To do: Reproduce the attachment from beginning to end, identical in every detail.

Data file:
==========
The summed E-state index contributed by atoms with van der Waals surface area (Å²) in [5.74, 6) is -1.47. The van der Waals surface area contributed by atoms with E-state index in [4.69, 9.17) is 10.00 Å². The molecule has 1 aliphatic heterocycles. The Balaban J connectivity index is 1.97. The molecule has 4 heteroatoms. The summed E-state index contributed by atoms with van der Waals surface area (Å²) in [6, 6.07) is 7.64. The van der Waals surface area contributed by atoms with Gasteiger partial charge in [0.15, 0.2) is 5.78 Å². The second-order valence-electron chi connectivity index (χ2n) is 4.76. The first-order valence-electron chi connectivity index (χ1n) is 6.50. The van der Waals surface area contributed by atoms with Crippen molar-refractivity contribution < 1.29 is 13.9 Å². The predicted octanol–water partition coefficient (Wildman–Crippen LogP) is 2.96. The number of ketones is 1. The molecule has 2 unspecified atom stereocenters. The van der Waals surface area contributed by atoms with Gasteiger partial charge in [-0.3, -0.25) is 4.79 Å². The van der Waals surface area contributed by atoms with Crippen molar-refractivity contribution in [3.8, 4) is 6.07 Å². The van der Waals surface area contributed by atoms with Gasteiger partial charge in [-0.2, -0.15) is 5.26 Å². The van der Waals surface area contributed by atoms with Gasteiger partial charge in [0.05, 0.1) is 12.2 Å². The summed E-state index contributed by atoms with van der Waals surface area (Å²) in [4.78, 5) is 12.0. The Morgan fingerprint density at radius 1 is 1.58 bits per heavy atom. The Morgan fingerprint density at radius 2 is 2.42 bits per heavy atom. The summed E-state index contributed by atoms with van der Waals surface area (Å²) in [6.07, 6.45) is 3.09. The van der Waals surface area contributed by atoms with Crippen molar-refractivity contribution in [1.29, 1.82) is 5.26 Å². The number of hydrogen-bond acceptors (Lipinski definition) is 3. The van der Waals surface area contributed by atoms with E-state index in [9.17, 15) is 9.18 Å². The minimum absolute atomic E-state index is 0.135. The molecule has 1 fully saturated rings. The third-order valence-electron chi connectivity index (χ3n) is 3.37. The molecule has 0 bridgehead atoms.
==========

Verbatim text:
The summed E-state index contributed by atoms with van der Waals surface area (Å²) in [5.74, 6) is -1.47. The van der Waals surface area contributed by atoms with E-state index in [4.69, 9.17) is 10.00 Å². The molecule has 1 aliphatic heterocycles. The Balaban J connectivity index is 1.97. The molecule has 4 heteroatoms. The summed E-state index contributed by atoms with van der Waals surface area (Å²) in [6, 6.07) is 7.64. The van der Waals surface area contributed by atoms with Gasteiger partial charge in [0.15, 0.2) is 5.78 Å². The second-order valence-electron chi connectivity index (χ2n) is 4.76. The first-order valence-electron chi connectivity index (χ1n) is 6.50. The van der Waals surface area contributed by atoms with Crippen molar-refractivity contribution < 1.29 is 13.9 Å². The predicted octanol–water partition coefficient (Wildman–Crippen LogP) is 2.96. The number of ketones is 1. The molecule has 2 unspecified atom stereocenters. The van der Waals surface area contributed by atoms with Gasteiger partial charge in [-0.3, -0.25) is 4.79 Å². The van der Waals surface area contributed by atoms with Crippen molar-refractivity contribution in [3.8, 4) is 6.07 Å². The van der Waals surface area contributed by atoms with Gasteiger partial charge in [-0.2, -0.15) is 5.26 Å². The van der Waals surface area contributed by atoms with Gasteiger partial charge in [0.05, 0.1) is 12.2 Å². The summed E-state index contributed by atoms with van der Waals surface area (Å²) in [4.78, 5) is 12.0. The Morgan fingerprint density at radius 1 is 1.58 bits per heavy atom. The Morgan fingerprint density at radius 2 is 2.42 bits per heavy atom. The summed E-state index contributed by atoms with van der Waals surface area (Å²) in [6.07, 6.45) is 3.09. The van der Waals surface area contributed by atoms with Crippen molar-refractivity contribution in [1.29, 1.82) is 5.26 Å². The number of hydrogen-bond acceptors (Lipinski definition) is 3. The van der Waals surface area contributed by atoms with E-state index in [9.17, 15) is 9.18 Å². The minimum absolute atomic E-state index is 0.135. The molecule has 1 fully saturated rings. The third-order valence-electron chi connectivity index (χ3n) is 3.37. The molecule has 0 bridgehead atoms.